Deathly Hallows: Part I. What do we learn from here?

Few days ago I watched one of the last parts of Harry Potter series: “Harry Potter and the Deathly Hallows: Part I”. I was so excited about this, because of all the parts I haven’t seen the last two movies ( now only the last). Yes, I can admit that I really like Harry Potter books and movies.

Harry-Potter-and-the-Deathly-Hallows-Part-1-posterSo, I watched the movie, and I have to say that in this part one thing caught my attention.  And to be honest I’ve heard from one person about this thing long ago, but back then I thought: “No way that’s so not true!”. Yet, it is true.

And that thing is the issue of nationalism issue. Nationalism in a Magical world? Yup! You see in Harry Potter story we have two very different world: magical world where all the wizards live in and normal world, as we know it where all the ordinary people – Muggles – live in. And that’s where nationalism issue begins its existence.

Wizards and witches, especially from old wizard families, mostly graduates of Slytherine are pretty negative about those wizards who come mixed families (when one parent is a wizard and another a Muggle), or even worse – Muggle- borns, who are invited to study in Hogwarts. And that’s where the hate and problem of nationalism starts to rise.

Muggle – born wizards,or half- blood wizards they aren’t true, real wizards. It means they’re not as good as pure- bloods, they’re worse. Doesn’t this whole thing remind you of something? Let’s say something from our past, that happened about 70 years ago?

Word War II. That’s right. It’s the same issue, only difference Harry Potter is fiction and the war really happened. But during the war this nationalism problem and this horror of ethnic cleaning was so clear and terrible, that even today we’re talking about these things using it as an example that it should never be repeated. That no matter to what ethnic group or nationality people belong, they cannot be killed just because of that.

Let’s get back to the movie. So, in this Harry Potter part we can observe how Voldemort got all the power in his hands and maxresdefaultstarted his black work. The evil forces of his began to persecute those wizards and witches, who we’re not pure- blood ones. All this OUR nation and THEIR, meaning that WE are the good ones and THEY are the bad ones, lower caste, not worth of living in OUR society is the clearest example of nationalism and how it functions.

You don’t have to be a history professor or be the expert of Nazis regime or World War II to tell that exactly the same thing happened with Jewish. Nazis brought up this whole “Aryan” theory, that they are pure- blood ones, the real German people, and Jewish people aren’t, and we all know what happened next. The term “Holocaust” I think is clear for everyone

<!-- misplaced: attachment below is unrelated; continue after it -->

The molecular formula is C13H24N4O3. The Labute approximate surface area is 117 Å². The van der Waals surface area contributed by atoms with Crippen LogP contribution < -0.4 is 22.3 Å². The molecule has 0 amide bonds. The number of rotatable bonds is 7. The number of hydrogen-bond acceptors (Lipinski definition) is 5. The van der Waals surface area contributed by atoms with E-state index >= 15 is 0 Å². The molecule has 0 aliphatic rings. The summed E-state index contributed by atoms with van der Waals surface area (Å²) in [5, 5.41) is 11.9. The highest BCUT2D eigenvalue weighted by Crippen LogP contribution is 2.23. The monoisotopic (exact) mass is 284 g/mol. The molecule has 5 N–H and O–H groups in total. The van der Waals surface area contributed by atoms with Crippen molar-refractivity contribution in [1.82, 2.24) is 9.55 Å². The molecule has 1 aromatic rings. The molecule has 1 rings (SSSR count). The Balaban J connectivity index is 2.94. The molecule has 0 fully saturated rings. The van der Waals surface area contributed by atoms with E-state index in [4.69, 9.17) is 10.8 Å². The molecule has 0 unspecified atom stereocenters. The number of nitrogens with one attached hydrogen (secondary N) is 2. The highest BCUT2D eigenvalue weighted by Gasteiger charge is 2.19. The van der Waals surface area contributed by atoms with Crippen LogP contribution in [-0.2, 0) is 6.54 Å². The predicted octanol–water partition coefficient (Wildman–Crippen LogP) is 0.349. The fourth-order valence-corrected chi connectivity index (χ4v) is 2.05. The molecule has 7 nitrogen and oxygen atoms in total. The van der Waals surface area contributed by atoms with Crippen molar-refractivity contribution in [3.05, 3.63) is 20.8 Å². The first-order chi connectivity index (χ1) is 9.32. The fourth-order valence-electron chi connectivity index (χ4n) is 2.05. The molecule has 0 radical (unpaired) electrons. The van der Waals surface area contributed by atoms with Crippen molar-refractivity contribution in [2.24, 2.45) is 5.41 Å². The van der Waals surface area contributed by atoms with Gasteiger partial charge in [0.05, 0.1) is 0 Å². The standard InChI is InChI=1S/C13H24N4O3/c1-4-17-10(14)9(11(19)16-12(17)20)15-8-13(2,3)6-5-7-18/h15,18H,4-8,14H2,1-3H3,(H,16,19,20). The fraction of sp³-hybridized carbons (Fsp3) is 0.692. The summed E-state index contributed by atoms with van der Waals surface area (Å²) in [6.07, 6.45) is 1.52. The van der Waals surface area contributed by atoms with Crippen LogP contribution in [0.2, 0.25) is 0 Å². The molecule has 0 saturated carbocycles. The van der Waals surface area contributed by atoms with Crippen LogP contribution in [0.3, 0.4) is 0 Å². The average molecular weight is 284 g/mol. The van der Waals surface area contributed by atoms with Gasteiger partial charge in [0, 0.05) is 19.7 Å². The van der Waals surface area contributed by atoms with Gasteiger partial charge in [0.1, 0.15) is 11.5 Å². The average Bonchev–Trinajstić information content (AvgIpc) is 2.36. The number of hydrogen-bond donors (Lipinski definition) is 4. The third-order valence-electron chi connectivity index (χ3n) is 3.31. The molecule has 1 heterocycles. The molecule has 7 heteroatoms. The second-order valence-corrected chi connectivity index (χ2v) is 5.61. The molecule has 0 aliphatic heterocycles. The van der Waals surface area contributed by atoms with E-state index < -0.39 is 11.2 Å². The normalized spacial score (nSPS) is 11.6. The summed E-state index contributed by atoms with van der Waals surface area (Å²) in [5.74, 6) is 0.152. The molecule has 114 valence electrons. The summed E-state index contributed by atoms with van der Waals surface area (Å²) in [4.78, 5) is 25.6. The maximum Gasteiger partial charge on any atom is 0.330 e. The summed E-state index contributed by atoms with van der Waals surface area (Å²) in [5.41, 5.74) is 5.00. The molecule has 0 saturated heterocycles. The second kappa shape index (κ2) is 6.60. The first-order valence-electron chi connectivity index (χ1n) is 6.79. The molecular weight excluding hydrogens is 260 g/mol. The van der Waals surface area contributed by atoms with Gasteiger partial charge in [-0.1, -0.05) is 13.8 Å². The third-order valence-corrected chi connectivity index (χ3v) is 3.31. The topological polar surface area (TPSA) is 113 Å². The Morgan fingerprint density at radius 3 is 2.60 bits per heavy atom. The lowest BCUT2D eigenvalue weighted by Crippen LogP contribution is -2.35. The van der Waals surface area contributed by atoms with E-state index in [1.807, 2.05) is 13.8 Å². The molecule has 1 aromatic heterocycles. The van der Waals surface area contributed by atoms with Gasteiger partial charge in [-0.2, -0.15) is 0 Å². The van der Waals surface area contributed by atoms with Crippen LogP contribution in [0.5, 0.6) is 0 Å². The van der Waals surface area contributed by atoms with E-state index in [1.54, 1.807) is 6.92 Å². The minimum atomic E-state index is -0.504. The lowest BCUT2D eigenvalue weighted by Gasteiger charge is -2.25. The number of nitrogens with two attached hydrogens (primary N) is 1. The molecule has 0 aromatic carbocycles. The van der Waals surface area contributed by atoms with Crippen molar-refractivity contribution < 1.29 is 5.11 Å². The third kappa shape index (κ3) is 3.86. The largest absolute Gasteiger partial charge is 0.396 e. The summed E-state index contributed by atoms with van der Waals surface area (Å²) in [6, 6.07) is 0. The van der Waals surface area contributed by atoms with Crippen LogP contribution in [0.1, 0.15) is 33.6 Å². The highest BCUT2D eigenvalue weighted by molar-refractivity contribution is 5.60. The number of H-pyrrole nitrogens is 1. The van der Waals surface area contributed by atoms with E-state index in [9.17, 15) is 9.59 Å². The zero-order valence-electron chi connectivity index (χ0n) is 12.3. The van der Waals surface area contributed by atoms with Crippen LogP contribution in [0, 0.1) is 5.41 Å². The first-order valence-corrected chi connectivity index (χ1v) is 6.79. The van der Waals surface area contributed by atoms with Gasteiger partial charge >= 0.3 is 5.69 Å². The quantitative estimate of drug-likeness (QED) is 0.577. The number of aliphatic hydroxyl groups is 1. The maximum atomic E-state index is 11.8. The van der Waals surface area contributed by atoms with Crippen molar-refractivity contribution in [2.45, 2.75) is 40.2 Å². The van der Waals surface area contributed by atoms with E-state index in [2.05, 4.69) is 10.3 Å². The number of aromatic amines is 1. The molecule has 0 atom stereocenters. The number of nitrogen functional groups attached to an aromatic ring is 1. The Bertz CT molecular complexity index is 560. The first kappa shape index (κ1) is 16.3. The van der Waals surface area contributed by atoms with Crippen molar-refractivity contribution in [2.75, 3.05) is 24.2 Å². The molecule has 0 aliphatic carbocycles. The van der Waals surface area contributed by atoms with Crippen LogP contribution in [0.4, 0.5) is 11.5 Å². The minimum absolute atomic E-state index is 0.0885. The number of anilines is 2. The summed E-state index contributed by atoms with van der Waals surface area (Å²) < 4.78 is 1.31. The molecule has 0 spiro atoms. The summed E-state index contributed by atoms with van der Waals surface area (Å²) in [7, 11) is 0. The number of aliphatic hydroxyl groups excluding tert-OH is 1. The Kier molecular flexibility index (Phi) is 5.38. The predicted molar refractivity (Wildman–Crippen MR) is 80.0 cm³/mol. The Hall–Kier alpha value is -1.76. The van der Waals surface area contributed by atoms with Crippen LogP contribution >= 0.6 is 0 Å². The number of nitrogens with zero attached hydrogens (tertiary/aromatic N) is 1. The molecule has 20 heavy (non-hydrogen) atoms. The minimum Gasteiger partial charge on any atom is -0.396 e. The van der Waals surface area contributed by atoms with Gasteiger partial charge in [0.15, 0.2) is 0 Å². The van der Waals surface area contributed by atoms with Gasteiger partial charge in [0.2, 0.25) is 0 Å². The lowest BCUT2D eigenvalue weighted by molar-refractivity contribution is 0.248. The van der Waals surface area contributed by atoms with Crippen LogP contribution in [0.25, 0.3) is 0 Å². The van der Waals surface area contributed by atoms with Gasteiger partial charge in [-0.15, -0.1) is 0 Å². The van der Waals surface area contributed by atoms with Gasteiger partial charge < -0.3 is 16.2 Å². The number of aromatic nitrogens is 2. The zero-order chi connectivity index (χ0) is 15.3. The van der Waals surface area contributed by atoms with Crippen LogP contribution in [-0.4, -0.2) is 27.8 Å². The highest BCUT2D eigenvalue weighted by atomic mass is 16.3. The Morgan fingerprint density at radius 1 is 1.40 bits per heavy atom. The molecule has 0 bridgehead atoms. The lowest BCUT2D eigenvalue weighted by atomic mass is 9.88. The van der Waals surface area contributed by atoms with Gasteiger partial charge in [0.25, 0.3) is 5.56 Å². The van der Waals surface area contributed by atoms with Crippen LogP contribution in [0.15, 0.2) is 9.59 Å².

So, when you know some things, you get the ability to notice them even in fictional reality. Why would a writer create this kind of fictional society? I don’t know. I don’t think that J. K. Rowling’s main goal was to re-create a Nazi’s regime in books about Harry Potter. I think she showed up things as they are in the real life. I mean, we all know and understand that to hate someone just because of his skin color is a decent reason. Actually, it’s not a reason at all. But there still is a lot of those who behave exactly that way. And it’s sad.

There are plenty of those who think that their nation is cooler, better that the other. If even if he thinks of it as a joke or stereotype, it’s still sad. Because, you know, hate can rise from there as well. So, I suppose I want to say that maybe J. K. Rowling made this parallel with the intention to show that the issues of nationalism aren’t gone. They still exist. Sadly.

Is it good that she wrote about them? Sure! There’s a vital need to talk about these things, especially nowadays, when there’s so much hate around us. Is it good that she wrote about these things in books that are widely popular among children? Of course! Children have to learn about these things, especially that these are wrong. And Rowling showed us that are wrong. It is one of the examples how literature ( in this specific case a movie, which is a movie adaptation) teaches us what is good and bad.


4 thoughts on “Deathly Hallows: Part I. What do we learn from here?

  1. I love your post! I noticed this connection as well and I’m so glad that someone finally wrote an essay/post about it to start up the discussion. The US and THEM theme is a really prominent theme in Harry Potter and a lot of good lessons can be learned from it.


    P.S. Can I post a link to your essay on my blog?

  2. Pingback: Deathly Hallows: Part II. What do we learn from here? | After le The Notes

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